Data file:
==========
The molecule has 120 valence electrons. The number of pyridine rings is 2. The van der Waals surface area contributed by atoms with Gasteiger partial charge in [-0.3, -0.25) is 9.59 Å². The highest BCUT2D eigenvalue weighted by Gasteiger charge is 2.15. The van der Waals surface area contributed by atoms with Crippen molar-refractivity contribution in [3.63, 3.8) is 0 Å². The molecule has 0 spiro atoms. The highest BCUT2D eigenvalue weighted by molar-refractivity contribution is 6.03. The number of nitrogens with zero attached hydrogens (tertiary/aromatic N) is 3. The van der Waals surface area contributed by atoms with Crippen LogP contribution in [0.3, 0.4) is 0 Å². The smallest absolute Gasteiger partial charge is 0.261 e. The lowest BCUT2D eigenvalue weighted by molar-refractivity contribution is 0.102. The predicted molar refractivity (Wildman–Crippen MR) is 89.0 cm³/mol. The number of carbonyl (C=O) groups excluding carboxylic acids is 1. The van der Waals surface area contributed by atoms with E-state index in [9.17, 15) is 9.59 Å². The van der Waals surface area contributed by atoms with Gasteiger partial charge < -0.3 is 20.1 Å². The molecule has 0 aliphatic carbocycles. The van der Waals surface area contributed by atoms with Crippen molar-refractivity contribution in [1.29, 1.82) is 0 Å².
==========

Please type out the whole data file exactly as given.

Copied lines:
The molecule has 120 valence electrons. The number of pyridine rings is 2. The van der Waals surface area contributed by atoms with Gasteiger partial charge in [-0.3, -0.25) is 9.59 Å². The highest BCUT2D eigenvalue weighted by Gasteiger charge is 2.15. The van der Waals surface area contributed by atoms with Crippen molar-refractivity contribution in [3.63, 3.8) is 0 Å². The molecule has 0 spiro atoms. The highest BCUT2D eigenvalue weighted by molar-refractivity contribution is 6.03. The number of nitrogens with zero attached hydrogens (tertiary/aromatic N) is 3. The van der Waals surface area contributed by atoms with Crippen LogP contribution in [0.3, 0.4) is 0 Å². The smallest absolute Gasteiger partial charge is 0.261 e. The lowest BCUT2D eigenvalue weighted by molar-refractivity contribution is 0.102. The predicted molar refractivity (Wildman–Crippen MR) is 89.0 cm³/mol. The number of carbonyl (C=O) groups excluding carboxylic acids is 1. The van der Waals surface area contributed by atoms with E-state index in [9.17, 15) is 9.59 Å². The van der Waals surface area contributed by atoms with Gasteiger partial charge < -0.3 is 20.1 Å². The molecule has 0 aliphatic carbocycles. The van der Waals surface area contributed by atoms with Crippen molar-refractivity contribution in [1.29, 1.82) is 0 Å².